I’m back from California. I missed some downside action in the stock indexes, but sometimes one needs to get away and rest the brain. The Dan Sheridan seminar was excellent. I highly recommend attending if you get a chance. His schedule is posted on the CBOE website. After the seminar I spent a few days in the People’s Republic of Santa Monica. While there I attended an art gallery opening. It actually turned into a party with a DJ and all the free wine you could drink. The featured art was a series of morphed paintings that combined the images of Lincoln and Obama, so there were facial features from each president being represented by a single portrait. I still don’t quite get the comparison. (Wasn’t Lincoln a republican?) I’m not quite sure the point of the comparison, but none of the gallery attendees/party goers seemed to notice the artwork on the walls. The party was not really about Obama, but many of the attendees were wearing Obama buttons, one woman was carrying a bag of Obama posters, there were many Obama posters in the windows of shops and homes in the area. You could tell by the types of cars in the parking lot that this was a group of people with money. I just can’t think of a reason why they would be so happy when the country that enabled their prosperity is on the brink of the quickest movement toward socialism in its history. When will buyer’s remorse set in? I think it is starting to happen just a little bit. Wall Street was a big backer of Obama. Wall Street seems to be expressing its opinion by going straight down the drain. There is no confidence that nationalization will be off the table. I know, I know, I can foresee the emails I will get reminding me that nationalization started under Bush’s watch the day the housing bubble burst and the sub-prime mess started. Comrade Paulson had much to do with that. There are obviously many to blame, and one can go back to Clinton’s appointment of Franklin Raines, or further. But there has been sweeping change in just Obama’s first few weeks. He did promise change, and we are getting it. He also promised hope, but I think the kind of change we are getting is going to result in no-hope. I don’t like to spend so much energy on politics as this blog is on market technical analysis. And I don’t want of offend readers who voted for Obama. But it is difficult to discuss the markets without discussing the political climate. There is a direct correlation between the course of stock prices and the twists and turns of the political situation. And the political situation is not good for stock prices in the long run if this socialist trend is allowed to continue. The dollar will most likely get destroyed in the process. But foreign currencies might not fare much better. I hate to sound like the doom and gloom gold bug that I am, but hard assets might be the only place to hide.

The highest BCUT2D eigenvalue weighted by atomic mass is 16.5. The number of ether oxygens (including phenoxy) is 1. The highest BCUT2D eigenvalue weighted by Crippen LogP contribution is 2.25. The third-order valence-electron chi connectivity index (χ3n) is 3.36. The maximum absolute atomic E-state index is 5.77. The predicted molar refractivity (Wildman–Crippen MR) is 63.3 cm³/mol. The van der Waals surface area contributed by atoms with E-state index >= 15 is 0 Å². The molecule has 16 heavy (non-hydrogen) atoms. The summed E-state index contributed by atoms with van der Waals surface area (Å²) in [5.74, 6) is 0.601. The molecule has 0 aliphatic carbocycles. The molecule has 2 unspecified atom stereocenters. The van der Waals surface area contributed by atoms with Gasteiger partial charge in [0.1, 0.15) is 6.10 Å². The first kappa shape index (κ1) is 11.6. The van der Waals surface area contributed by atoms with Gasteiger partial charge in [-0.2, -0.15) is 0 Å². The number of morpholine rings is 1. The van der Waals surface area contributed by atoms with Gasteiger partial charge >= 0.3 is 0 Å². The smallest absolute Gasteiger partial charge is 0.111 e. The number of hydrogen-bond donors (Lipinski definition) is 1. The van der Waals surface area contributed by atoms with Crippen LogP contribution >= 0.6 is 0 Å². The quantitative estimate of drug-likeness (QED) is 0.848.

Regarding the stock indexes, there has obviously been a relentless downtrend, and the last several days have seen steep losses with an accelerating trend. Today the market bounced a bit, and the bounce was overdue. I still don’t see much in the way of capitulation that would suggest the downtrend is over. A one day bounce after several down days is not enough to turn this trend around. There were some very minor momentum divergences at this low, as there almost always are when the market is trending down. Eventually one divergence will work and will call the bottom. However, there can be a dozen that don’t work prior to the one that does work. It is really messy trying to pick bottoms and that’s why I prefer to let someone else do it, and I’ll wait until the trend changes and then trade the pullbacks in the direction of that trend. If I’m tempted to take a stab at a counter trend trade, or potential bottom pick, I at least need a clear momentum divergence, and preferably with an advance/decline divergence, or some indication of volume capitulation or volume divergence. The above chart of GE shows the extent of the downtrend of this once blue chip stock. Prices at one point today were well under $6 per shares, with a huge percentage loss accompanied by huge volume. There may have been capitulation in this stock. Prices were able to recover in the last half of the day, with price almost turning positive at one point. Some selling came back in the final minutes of trading. There was somewhat of a buying tail left on the chart for market profile people. It also looks like a hammer for candlestick people. I squeezed the bars tight to show the extent of this downtrend, so difficult to see the hammer. My momentum indicator in the middle sub-graph has turned up with a double-bottom divergence. This could indicate some movement back up to the blue trend-lines. Put options have extremely high implied volatility and seem overpriced. The GE chart looks more like a financial stock than a conglomerate. It is the financial division of GE that seems to be causing the problem. It may be overdone, as not all parts of GE are in as much trouble as this chart would suggest.